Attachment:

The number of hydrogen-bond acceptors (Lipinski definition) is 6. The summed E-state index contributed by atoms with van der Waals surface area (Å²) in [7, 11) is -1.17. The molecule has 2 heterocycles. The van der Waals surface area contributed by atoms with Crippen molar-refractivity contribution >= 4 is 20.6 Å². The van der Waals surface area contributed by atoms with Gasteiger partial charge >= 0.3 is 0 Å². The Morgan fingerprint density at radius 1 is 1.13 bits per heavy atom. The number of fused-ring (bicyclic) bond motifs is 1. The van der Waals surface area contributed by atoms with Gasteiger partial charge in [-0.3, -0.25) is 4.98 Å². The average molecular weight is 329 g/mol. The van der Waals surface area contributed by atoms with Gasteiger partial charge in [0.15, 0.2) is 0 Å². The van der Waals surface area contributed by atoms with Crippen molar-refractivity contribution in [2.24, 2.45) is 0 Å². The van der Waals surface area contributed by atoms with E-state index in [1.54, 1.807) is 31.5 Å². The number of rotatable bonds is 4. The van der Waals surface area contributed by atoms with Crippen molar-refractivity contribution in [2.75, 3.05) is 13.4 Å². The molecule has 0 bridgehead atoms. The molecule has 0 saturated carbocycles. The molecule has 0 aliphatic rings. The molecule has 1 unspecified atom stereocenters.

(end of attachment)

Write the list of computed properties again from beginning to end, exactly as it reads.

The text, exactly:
The number of hydrogen-bond acceptors (Lipinski definition) is 6. The summed E-state index contributed by atoms with van der Waals surface area (Å²) in [7, 11) is -1.17. The molecule has 2 heterocycles. The van der Waals surface area contributed by atoms with Crippen molar-refractivity contribution >= 4 is 20.6 Å². The van der Waals surface area contributed by atoms with Gasteiger partial charge >= 0.3 is 0 Å². The Morgan fingerprint density at radius 1 is 1.13 bits per heavy atom. The number of fused-ring (bicyclic) bond motifs is 1. The van der Waals surface area contributed by atoms with Gasteiger partial charge in [-0.3, -0.25) is 4.98 Å². The average molecular weight is 329 g/mol. The van der Waals surface area contributed by atoms with Gasteiger partial charge in [0.15, 0.2) is 0 Å². The van der Waals surface area contributed by atoms with Crippen molar-refractivity contribution in [2.24, 2.45) is 0 Å². The van der Waals surface area contributed by atoms with E-state index in [1.54, 1.807) is 31.5 Å². The number of rotatable bonds is 4. The van der Waals surface area contributed by atoms with Crippen molar-refractivity contribution in [2.75, 3.05) is 13.4 Å². The molecule has 0 bridgehead atoms. The molecule has 0 saturated carbocycles. The molecule has 0 aliphatic rings. The molecule has 1 unspecified atom stereocenters.